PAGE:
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Richard Thaler’s “Nudging“: A Great Concept for Conversion Optimization

Note: This article is a translation of the german original, which can be found at

Germans tend to say that “being wrong is human”. That is because human actions are led by emotions and impulses. Thus we often make decisions that impair our own wealth, or even that of society as a whole. But such behavior can be avoided, at least according to Nobel Prize laureate Richard Thaler. He believes that since humans want to make decisions that increase wealth, all they need is subtle guidance or “nudging” into the right direction.

Thaler’s solution is a passive (but nevertheless always present) choice architecture, minimizing the prospect of wrong decisions and the loss of wealth. Such libertarian paternalism and corresponding nudging form the basis of a modern decision theory which leaves behind the classic notion of a rational homo oeconomicus, pointing instead towards innate psychological behavioral patterns.

My professor the Nobel Prize laureate

When the Nobel Prize Committee announced the latest laureate for Economics a couple of months ago, I started listening immediately. Richard Thaler is a brilliant mind, as I had the pleasure of experiencing during my MBA at the Booth School of Business, University of Chicago in the late 2000s, when Prof. Thaler led a series of lectures about behavioral economics at the University’s London campus.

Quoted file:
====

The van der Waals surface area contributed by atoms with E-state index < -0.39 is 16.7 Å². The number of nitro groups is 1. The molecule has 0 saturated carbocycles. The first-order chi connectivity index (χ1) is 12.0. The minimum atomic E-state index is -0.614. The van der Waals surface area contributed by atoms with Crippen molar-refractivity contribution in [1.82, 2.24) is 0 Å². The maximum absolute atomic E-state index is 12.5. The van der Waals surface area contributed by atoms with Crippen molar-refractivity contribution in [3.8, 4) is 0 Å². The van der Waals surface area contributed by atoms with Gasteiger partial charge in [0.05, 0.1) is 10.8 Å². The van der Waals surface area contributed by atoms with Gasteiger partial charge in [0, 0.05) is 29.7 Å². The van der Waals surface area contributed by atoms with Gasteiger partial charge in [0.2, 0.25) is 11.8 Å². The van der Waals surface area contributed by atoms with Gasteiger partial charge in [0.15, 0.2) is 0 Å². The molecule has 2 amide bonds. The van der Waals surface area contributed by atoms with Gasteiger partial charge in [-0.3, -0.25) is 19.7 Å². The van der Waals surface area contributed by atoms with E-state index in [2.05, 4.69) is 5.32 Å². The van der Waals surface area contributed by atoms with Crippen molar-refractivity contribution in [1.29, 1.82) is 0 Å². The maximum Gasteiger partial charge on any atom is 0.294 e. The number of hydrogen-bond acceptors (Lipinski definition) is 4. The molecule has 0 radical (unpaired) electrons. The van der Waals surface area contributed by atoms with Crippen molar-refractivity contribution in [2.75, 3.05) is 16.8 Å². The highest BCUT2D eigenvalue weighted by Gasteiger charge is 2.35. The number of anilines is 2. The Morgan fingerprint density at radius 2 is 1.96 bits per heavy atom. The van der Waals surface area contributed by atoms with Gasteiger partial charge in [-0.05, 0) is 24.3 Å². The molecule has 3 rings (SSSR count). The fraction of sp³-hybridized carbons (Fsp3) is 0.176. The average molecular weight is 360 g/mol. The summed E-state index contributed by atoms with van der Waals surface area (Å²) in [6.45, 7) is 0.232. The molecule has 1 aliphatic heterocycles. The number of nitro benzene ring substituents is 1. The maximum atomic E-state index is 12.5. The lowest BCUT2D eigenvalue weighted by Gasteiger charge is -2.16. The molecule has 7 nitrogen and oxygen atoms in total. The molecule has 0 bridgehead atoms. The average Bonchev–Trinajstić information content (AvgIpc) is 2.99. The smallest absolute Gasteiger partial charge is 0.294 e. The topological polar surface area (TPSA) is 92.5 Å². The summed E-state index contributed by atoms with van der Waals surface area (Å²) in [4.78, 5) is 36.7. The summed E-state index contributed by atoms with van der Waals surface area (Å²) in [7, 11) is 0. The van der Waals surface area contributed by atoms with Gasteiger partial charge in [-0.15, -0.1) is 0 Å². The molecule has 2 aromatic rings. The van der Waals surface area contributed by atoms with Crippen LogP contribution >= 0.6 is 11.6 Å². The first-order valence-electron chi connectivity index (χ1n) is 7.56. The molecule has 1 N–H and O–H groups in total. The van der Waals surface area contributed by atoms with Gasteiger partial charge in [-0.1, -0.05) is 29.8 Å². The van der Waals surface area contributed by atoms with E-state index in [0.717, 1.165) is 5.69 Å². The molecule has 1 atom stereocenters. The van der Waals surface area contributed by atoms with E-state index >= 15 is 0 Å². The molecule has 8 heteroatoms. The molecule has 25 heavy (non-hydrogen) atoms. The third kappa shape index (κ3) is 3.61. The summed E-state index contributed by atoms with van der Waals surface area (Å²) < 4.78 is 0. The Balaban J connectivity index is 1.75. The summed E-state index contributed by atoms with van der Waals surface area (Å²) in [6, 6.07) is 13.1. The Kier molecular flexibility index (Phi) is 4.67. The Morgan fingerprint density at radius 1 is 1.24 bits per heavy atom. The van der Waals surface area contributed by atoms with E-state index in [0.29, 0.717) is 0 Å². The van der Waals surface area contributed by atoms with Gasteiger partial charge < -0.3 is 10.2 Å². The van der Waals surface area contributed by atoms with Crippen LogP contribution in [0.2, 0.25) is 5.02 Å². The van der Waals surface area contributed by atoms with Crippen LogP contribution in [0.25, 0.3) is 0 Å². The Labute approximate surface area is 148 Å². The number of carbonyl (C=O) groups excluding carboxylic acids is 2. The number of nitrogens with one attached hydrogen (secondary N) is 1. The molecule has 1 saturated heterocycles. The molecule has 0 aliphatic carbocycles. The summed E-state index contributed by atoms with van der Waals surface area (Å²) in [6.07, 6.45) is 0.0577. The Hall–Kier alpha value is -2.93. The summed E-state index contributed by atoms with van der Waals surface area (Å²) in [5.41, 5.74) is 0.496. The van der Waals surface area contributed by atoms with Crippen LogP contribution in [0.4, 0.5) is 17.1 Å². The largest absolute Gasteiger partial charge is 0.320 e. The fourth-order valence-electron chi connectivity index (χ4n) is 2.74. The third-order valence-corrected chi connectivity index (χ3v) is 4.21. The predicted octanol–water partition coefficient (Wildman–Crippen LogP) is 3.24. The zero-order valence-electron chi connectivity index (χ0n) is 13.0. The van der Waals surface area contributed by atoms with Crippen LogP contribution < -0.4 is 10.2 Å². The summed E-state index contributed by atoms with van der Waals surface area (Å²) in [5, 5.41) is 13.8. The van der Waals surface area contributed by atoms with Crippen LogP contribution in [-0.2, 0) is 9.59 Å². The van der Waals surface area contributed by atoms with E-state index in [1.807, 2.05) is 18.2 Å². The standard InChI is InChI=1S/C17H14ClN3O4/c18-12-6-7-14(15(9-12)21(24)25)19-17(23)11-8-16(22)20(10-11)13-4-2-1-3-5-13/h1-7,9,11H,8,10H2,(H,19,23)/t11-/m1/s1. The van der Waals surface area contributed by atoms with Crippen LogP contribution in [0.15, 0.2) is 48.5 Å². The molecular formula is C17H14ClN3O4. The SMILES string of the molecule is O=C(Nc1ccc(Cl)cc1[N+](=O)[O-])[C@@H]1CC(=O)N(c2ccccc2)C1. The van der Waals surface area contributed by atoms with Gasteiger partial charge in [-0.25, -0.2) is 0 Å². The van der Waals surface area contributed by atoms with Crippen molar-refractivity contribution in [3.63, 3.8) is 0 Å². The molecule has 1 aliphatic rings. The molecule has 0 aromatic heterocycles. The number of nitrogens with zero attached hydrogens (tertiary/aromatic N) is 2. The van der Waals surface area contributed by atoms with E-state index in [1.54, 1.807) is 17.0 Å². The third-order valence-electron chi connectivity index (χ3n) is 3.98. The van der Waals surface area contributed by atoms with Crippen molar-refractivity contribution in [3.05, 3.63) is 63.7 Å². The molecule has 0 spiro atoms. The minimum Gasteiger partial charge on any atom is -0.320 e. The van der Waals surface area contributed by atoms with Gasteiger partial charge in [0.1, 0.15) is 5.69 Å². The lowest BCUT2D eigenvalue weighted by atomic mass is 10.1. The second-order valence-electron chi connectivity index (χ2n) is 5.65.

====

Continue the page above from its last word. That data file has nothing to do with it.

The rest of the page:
Back then, I was thrilled by the insights he provided. To this day, his book Nudge is a central piece of my private library. And it became even more relevant to me when I realized what a great fit Thaler’s framework is for day-to-day work in the field of conversion optimization. Today, I will show you how you too can use it in your daily work.

Firstly, every decision we make is linked to money. I don’t know one decision that is not somehow tied to revenues or costs. Every time someone makes a decision, money is changing hands – we either earn it or we spend it. Therefore, owners of online shops and other websites need to know how humans make decisions, how they think, and how they differentiate between following through with a checkout-process, or abandoning it halfway.

Behaviorism: homo oeconomicus is dead. Long live homo sapiens

Countless scientists have tried to make human decision-making more predictable. To this end, they build their economic models on the basis of a rational decision-maker: homo oeconomicus. This rational human was supposed to make sound decisions which would in turn lead to prosperity for him and his kin. But the reality looks vastly different than the models.

Countless bankrupt businesses, grotesque decisions by so-called “top managers”, large-scale waste of taxpayers’ money, unhealthy consumption of alcohol and tobacco – all these things don’t seem to be based on smart, rational decisions. Quite the opposite: they much rather show that humans tend to overlook important links, don’t always know what they are doing, and sometimes make wrong decisions, despite actually knowing better. But why is that?